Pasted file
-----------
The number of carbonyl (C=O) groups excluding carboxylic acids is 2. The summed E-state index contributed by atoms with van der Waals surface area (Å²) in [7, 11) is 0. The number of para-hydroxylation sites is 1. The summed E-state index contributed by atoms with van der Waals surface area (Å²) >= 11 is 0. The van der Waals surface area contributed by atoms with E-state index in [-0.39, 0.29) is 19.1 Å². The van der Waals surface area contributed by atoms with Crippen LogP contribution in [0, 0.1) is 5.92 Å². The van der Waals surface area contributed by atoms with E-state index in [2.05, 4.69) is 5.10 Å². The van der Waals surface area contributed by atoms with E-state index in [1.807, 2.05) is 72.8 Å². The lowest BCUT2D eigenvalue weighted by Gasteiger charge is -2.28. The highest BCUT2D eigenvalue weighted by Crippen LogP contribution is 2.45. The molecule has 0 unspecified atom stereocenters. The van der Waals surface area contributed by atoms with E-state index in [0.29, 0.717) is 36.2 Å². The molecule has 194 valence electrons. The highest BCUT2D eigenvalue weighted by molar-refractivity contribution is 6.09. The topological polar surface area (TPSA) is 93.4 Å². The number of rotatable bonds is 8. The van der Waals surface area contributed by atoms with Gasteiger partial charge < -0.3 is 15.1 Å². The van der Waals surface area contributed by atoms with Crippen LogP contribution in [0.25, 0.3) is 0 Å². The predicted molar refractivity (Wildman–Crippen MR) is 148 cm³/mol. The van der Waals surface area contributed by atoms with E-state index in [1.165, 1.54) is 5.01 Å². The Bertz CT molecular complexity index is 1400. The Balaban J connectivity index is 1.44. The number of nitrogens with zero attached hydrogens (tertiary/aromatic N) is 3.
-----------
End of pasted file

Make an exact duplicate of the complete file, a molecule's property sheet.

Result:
The number of carbonyl (C=O) groups excluding carboxylic acids is 2. The summed E-state index contributed by atoms with van der Waals surface area (Å²) in [7, 11) is 0. The number of para-hydroxylation sites is 1. The summed E-state index contributed by atoms with van der Waals surface area (Å²) >= 11 is 0. The van der Waals surface area contributed by atoms with E-state index in [-0.39, 0.29) is 19.1 Å². The van der Waals surface area contributed by atoms with Crippen LogP contribution in [0, 0.1) is 5.92 Å². The van der Waals surface area contributed by atoms with E-state index in [2.05, 4.69) is 5.10 Å². The van der Waals surface area contributed by atoms with E-state index in [1.807, 2.05) is 72.8 Å². The lowest BCUT2D eigenvalue weighted by Gasteiger charge is -2.28. The highest BCUT2D eigenvalue weighted by Crippen LogP contribution is 2.45. The molecule has 0 unspecified atom stereocenters. The van der Waals surface area contributed by atoms with E-state index in [0.29, 0.717) is 36.2 Å². The molecule has 194 valence electrons. The highest BCUT2D eigenvalue weighted by molar-refractivity contribution is 6.09. The topological polar surface area (TPSA) is 93.4 Å². The number of rotatable bonds is 8. The van der Waals surface area contributed by atoms with Gasteiger partial charge < -0.3 is 15.1 Å². The van der Waals surface area contributed by atoms with Crippen LogP contribution in [0.25, 0.3) is 0 Å². The predicted molar refractivity (Wildman–Crippen MR) is 148 cm³/mol. The van der Waals surface area contributed by atoms with E-state index in [1.165, 1.54) is 5.01 Å². The Bertz CT molecular complexity index is 1400. The Balaban J connectivity index is 1.44. The number of nitrogens with zero attached hydrogens (tertiary/aromatic N) is 3.